Because of your wonky `L(1)(2)(3)` syntax, you can only build the list backwards (i.e. `L(1)(2)(3) = cons(3, cons(2, cons(1, null)))`). Hence, if you want to fold the list “forwards” then you have to use `foldr` instead of `foldl`. Note that if we use `snoc` instead of `cons` then it's actually forwards (i.e. `L(1)(2)(3) = snoc(snoc(snoc(null, 1), 2), 3)`). This follows from the fact that `snoc` is just `cons` with the arguments flipped. Therefore, `foldr` for `cons` is equivalent to `foldl` for `snoc` and vice versa, which is what user633183 noticed.

Note that my initial solution using continuations did in fact use `foldl` for `cons`, but in order to do that I had to somehow reverse the list since it was being built backwards. That's what the continuations were for, to reverse the list. It only later occurred to me that I don't need to reverse the list at all. I could simply use `foldr` instead of `foldl`.

1. Unclear for the realation to Monoids

All lists are monoids, where the identity element is `null` and the binary operation is `append = (xs, ys) => foldr(cons, ys, xs)`. Note that `foldr(cons, null, xs) = xs` (left identity) and `foldr(cons, ys, null) = ys` (right identity). Furthermore, `foldr(cons, zs, foldr(cons, ys, xs))` is equivalent to `foldr(cons, foldr(cons, zs, ys), xs)` (associativity).

1. Especailly, Nil is not Identity element( = identity function), and the sample code need for external initial values provided.

Yes, nil is in fact the identity element for lists. If the `List` data type is implemented as a difference list then nil is the identity function. Otherwise, it's something else. Nevertheless, nil is always the identity element for lists.

We've already discussed why external initial values are necessary. If you don't provide them, then you can't do certain operations like `append`. You have to provide the initial value to append two lists. Either you provide the initial value explicitly or you provide the initial value artificially by handling the first element (when using `foldl`) or last element (when using `foldr`) of the list as a special case (and thereby breaking the principles of functional programming).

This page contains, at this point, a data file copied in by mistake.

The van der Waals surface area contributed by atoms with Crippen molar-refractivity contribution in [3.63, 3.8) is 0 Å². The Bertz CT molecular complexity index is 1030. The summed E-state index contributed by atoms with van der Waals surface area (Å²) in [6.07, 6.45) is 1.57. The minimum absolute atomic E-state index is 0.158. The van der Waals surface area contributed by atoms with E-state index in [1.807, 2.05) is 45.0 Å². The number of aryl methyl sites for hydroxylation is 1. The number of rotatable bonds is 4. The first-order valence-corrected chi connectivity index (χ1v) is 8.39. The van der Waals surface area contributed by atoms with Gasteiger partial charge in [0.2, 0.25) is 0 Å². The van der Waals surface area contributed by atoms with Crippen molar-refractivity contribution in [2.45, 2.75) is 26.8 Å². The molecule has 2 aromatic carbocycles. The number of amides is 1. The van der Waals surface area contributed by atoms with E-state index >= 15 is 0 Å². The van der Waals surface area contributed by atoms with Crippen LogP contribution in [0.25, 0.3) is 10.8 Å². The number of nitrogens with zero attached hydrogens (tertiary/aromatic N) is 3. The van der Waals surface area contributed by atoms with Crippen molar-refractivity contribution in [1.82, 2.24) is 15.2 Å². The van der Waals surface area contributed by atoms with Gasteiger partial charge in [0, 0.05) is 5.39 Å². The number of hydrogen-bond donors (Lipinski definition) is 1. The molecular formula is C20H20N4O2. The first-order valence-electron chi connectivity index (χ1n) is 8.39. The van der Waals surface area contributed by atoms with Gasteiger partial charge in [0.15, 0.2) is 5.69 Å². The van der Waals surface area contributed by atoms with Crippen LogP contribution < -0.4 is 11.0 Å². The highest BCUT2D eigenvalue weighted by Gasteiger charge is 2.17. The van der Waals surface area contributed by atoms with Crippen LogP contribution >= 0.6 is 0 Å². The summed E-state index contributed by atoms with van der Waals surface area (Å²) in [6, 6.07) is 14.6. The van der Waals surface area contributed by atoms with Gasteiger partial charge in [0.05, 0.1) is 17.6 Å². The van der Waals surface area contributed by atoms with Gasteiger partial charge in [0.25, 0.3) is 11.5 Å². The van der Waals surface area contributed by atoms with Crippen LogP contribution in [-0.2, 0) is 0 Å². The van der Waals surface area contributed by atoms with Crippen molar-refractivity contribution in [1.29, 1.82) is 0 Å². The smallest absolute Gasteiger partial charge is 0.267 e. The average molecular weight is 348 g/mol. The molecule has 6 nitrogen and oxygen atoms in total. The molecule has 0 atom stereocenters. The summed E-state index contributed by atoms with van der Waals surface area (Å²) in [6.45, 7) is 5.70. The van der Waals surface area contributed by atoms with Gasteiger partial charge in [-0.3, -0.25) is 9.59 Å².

5. Finally, with respect to your dream interface:

So, what I am curious is is there any formalization of Diffrence list like Church-list.

Why would you want to do that? What do you hope to achieve? Church encoding is only interesting in theory. It's not very efficient in practice. Furthermore, difference lists are only useful when you're concatenating lists haphazardly (thereby taking advantage of the monoidal structure of difference lists to flatten them). Combining the two is a really bad idea.

Anyway, I hope you stop asking such questions and take some time to read SICP.

• "Church encoding is only interesting in theory" I agree with this; study of Church encoding will make your head explode wrt the various ways things can be abstracted with lambda. The abstraction skills you learn will definitely help you when writing functional programs, but using Church encoding in a real program is not practical. Imagine if Javascript only gave you vars and lambda; beginners would be lost would be lost before "Hello world". – Thank you Jul 24 '18 at 19:57
• And I totally forgot to mention how beautiful this post is. It might seem like all of this effort is falling upon deaf ears, but this kind of comprehensive answer teaches all sorts of lessons to future readers all on its own. 👏, Aadit. – Thank you Jul 24 '18 at 20:02